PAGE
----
Friday, February 6, 2015
Going to the Moon in The Tale of Princess Kaguya
One thing must be said up front: the animation is astonishingly beautiful. It's a blend of hand-drawn charcoal lines and pastel watercolor painting somewhat reminiscent of Ernest and Celestine which is a delight to see and which feels fresh in a genre which has become increasingly flooded with digital graphics. And not only does the style look good, it also perfectly complements the mythical, fairy-tale atmosphere of its story about a princess born from a bamboo shoot. It's not just style for style's sake, the style has its own purpose, its own substance.
What makes Princess Kaguya rise above the rest of the nominees—and more importantly, what will make it endure in years to come—is how much important ground it covers. As a tale of a young woman raised by farmers to live in the high society of a palace, the central concern is that of culture and class consciousness. Life with the laborers is hard but fulfilling, and it's much more joyous than the world of the royalty, which is instead filled with the artifice of formality and tradition. As Princess Kaguya moves from the bamboo fields to her palace, she is shown wearing more and more layers of clothing and makeup, representing the aristocracy's distance from life and humanity ("Then a noble princess isn't human!").
More than a simple statement about class conflict (or about nature vs. society), this also informs the ideas surrounding coming of age. When Princess Kaguya is young, life is simpler; but as she grows up, she is forced to deal with increasingly complex issues. The shift is not only from low to high class, but also from childhood into adolescence and into the world of society and symbolic social structures. Her parents present two extreme viewpoints, with her father caught up in the foolish decadence of wealth and ambition (wearing his dress robes where it's not appropriate, always knocking his fancy hat off) and her mother concerned more with comfort and simplicity without much desire to move forward.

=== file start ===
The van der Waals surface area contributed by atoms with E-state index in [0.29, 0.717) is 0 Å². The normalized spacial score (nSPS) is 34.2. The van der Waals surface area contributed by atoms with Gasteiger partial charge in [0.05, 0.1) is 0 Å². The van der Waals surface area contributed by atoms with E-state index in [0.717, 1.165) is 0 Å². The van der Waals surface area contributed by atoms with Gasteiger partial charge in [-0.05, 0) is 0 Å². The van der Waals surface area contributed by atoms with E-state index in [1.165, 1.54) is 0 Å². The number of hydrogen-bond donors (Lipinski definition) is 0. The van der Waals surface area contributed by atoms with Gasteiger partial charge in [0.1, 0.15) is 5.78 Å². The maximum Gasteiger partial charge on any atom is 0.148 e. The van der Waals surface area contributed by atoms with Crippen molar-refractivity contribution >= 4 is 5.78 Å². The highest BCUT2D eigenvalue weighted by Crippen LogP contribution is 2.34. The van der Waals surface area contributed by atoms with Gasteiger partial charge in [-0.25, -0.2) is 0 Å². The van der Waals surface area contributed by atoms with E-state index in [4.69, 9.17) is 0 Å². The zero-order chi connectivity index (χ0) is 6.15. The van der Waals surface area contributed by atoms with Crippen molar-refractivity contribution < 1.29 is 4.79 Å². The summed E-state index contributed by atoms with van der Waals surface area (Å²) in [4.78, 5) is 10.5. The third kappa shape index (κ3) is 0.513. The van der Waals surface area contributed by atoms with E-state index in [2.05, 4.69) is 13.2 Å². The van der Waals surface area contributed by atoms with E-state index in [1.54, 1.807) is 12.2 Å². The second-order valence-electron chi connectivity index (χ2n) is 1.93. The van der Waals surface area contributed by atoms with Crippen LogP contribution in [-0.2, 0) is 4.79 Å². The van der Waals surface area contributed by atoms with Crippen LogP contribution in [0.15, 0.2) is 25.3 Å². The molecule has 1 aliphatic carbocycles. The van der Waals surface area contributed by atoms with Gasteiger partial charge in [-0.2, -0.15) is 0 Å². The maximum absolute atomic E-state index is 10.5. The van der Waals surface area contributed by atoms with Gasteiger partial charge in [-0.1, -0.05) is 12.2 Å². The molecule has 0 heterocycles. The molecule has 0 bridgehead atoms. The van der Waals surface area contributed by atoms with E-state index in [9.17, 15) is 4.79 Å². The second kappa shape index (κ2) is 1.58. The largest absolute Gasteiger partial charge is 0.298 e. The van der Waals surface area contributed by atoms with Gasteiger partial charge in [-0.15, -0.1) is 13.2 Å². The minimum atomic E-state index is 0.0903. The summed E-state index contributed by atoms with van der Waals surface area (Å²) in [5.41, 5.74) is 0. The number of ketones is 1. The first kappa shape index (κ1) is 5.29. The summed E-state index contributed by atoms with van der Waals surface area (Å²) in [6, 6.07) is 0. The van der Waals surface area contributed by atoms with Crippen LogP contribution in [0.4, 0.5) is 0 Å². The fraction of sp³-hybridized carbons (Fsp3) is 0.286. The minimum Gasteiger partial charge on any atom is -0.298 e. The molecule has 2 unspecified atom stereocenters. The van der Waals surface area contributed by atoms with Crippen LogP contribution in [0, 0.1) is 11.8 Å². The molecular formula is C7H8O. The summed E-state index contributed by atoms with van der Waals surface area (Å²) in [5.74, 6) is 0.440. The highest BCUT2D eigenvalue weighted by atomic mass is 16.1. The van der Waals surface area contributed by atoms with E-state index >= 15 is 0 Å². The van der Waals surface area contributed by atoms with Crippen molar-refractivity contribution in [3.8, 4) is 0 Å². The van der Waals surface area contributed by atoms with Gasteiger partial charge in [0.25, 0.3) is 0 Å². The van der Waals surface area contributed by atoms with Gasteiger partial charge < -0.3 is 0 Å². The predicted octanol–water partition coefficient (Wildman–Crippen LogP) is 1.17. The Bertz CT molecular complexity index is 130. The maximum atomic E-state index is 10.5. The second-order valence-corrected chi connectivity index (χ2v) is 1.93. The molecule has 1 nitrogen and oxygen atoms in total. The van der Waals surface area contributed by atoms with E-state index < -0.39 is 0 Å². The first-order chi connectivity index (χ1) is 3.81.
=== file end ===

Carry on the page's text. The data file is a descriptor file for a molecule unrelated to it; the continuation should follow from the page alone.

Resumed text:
Because of the richness of this characterization, the narrative also touches tangentially on other issues as well. The father is a figure of greed, as we see in the way he treats his gold; but while this greed occasionally causes conflict, it also encourages Kaguya to ask for more than she's given, to not be content with her lot in life (a lesson which she eventually uses to reject the very riches her father loves). In this way, the film opens up a discourse about destiny and how much power we have to change our position.
The Tale of Princess Kaguya is beautiful both in its visual presentation and it's heartfelt emotional sentiment. If you're a fan of Hayao Miyazaki and the rest of Studio Ghibli's output then you'll probably enjoy this as well. As for myself, I'm just glad there's such a good alternate for Best Animated Feature. Another emotional bombshell from director Isao Takahata.
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The ending seems to equate the negative connotations of artifice and inhumanity not only with the upper class and with adulthood (or society in general; entering the Symbolic Order), but also with religion. When the Apsara comes down from the Moon, she's clothed in the same fancy robes which were identified with the Princess's life among the nobility. Most significantly, it's a robe which causes her to tragically forget about her life on Earth. The Moon is aligned with "purity," which becomes doublespeak for artifice and inhumanity, and also with "unhappiness"; the Earth is aligned with "uncleanness," which becomes doublespeak for nature, and also with the dialectic of "sorrow" and "real joy" (one of which is always necessary for the other). This reading seems to be an indictment not only of the aristocracy, but of society and tradition in general (embodied also in Kaguya's rejection of social customs). Powerful ending.